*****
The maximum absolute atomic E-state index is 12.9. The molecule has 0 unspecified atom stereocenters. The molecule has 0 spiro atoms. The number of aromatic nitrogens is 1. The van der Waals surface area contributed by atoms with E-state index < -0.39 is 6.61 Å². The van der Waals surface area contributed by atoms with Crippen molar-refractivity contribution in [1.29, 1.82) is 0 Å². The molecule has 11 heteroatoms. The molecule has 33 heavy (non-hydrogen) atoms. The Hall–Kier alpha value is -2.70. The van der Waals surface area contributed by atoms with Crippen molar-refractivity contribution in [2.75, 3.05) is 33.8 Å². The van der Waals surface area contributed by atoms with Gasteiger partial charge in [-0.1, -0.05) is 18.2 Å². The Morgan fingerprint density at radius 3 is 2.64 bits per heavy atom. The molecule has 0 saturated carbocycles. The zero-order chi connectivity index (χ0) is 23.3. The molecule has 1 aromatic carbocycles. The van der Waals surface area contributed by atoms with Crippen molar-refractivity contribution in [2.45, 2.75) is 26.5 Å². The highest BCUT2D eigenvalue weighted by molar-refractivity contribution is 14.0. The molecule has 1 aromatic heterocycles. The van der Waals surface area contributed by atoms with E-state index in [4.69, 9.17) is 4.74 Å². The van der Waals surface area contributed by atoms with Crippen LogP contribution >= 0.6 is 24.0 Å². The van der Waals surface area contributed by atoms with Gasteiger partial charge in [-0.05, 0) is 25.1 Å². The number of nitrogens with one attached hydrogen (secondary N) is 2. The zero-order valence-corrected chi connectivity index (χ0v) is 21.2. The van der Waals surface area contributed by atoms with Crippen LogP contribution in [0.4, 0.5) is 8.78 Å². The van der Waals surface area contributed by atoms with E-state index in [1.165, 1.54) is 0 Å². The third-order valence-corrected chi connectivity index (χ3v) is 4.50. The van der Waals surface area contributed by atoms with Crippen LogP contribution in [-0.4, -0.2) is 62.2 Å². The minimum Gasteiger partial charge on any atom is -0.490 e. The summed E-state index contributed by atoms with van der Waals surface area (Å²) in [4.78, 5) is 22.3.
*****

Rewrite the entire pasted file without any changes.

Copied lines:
The maximum absolute atomic E-state index is 12.9. The molecule has 0 unspecified atom stereocenters. The molecule has 0 spiro atoms. The number of aromatic nitrogens is 1. The van der Waals surface area contributed by atoms with E-state index < -0.39 is 6.61 Å². The van der Waals surface area contributed by atoms with Crippen molar-refractivity contribution in [1.29, 1.82) is 0 Å². The molecule has 11 heteroatoms. The molecule has 33 heavy (non-hydrogen) atoms. The Hall–Kier alpha value is -2.70. The van der Waals surface area contributed by atoms with Crippen molar-refractivity contribution in [2.75, 3.05) is 33.8 Å². The van der Waals surface area contributed by atoms with Gasteiger partial charge in [-0.1, -0.05) is 18.2 Å². The Morgan fingerprint density at radius 3 is 2.64 bits per heavy atom. The molecule has 0 saturated carbocycles. The zero-order chi connectivity index (χ0) is 23.3. The molecule has 1 aromatic carbocycles. The van der Waals surface area contributed by atoms with Crippen molar-refractivity contribution in [2.45, 2.75) is 26.5 Å². The highest BCUT2D eigenvalue weighted by molar-refractivity contribution is 14.0. The molecule has 1 aromatic heterocycles. The van der Waals surface area contributed by atoms with E-state index in [4.69, 9.17) is 4.74 Å². The van der Waals surface area contributed by atoms with Crippen LogP contribution >= 0.6 is 24.0 Å². The van der Waals surface area contributed by atoms with Gasteiger partial charge in [-0.05, 0) is 25.1 Å². The number of nitrogens with one attached hydrogen (secondary N) is 2. The zero-order valence-corrected chi connectivity index (χ0v) is 21.2. The van der Waals surface area contributed by atoms with Crippen LogP contribution in [0.4, 0.5) is 8.78 Å². The van der Waals surface area contributed by atoms with E-state index in [1.165, 1.54) is 0 Å². The third-order valence-corrected chi connectivity index (χ3v) is 4.50. The van der Waals surface area contributed by atoms with Crippen LogP contribution in [-0.4, -0.2) is 62.2 Å². The minimum Gasteiger partial charge on any atom is -0.490 e. The summed E-state index contributed by atoms with van der Waals surface area (Å²) in [4.78, 5) is 22.3.